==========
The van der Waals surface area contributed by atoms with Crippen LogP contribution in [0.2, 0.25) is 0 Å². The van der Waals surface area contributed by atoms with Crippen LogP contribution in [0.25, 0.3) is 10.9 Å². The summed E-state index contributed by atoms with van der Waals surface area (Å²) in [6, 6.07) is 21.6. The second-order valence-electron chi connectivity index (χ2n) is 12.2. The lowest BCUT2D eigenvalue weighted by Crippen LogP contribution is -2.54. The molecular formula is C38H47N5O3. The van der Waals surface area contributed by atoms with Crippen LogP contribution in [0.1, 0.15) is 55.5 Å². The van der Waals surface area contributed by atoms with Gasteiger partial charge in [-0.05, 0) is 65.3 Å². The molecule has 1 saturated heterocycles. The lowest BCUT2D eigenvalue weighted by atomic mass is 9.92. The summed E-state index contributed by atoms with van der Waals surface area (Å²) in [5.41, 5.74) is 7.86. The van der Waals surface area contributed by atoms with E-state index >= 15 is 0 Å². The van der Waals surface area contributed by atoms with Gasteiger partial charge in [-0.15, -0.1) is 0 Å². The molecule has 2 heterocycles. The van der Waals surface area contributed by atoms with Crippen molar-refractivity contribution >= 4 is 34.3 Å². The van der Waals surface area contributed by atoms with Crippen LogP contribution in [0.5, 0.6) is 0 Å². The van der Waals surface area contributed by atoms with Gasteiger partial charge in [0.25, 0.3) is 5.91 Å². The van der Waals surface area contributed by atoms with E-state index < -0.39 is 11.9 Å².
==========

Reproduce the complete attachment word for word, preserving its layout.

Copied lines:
The van der Waals surface area contributed by atoms with Crippen LogP contribution in [0.2, 0.25) is 0 Å². The van der Waals surface area contributed by atoms with Crippen LogP contribution in [0.25, 0.3) is 10.9 Å². The summed E-state index contributed by atoms with van der Waals surface area (Å²) in [6, 6.07) is 21.6. The second-order valence-electron chi connectivity index (χ2n) is 12.2. The lowest BCUT2D eigenvalue weighted by Crippen LogP contribution is -2.54. The molecular formula is C38H47N5O3. The van der Waals surface area contributed by atoms with Crippen LogP contribution in [0.1, 0.15) is 55.5 Å². The van der Waals surface area contributed by atoms with Gasteiger partial charge in [-0.05, 0) is 65.3 Å². The molecule has 1 saturated heterocycles. The lowest BCUT2D eigenvalue weighted by atomic mass is 9.92. The summed E-state index contributed by atoms with van der Waals surface area (Å²) in [5.41, 5.74) is 7.86. The van der Waals surface area contributed by atoms with E-state index >= 15 is 0 Å². The van der Waals surface area contributed by atoms with Gasteiger partial charge in [-0.15, -0.1) is 0 Å². The molecule has 2 heterocycles. The van der Waals surface area contributed by atoms with Crippen molar-refractivity contribution >= 4 is 34.3 Å². The van der Waals surface area contributed by atoms with Crippen LogP contribution in [0.5, 0.6) is 0 Å². The van der Waals surface area contributed by atoms with Gasteiger partial charge in [0.25, 0.3) is 5.91 Å². The van der Waals surface area contributed by atoms with E-state index < -0.39 is 11.9 Å².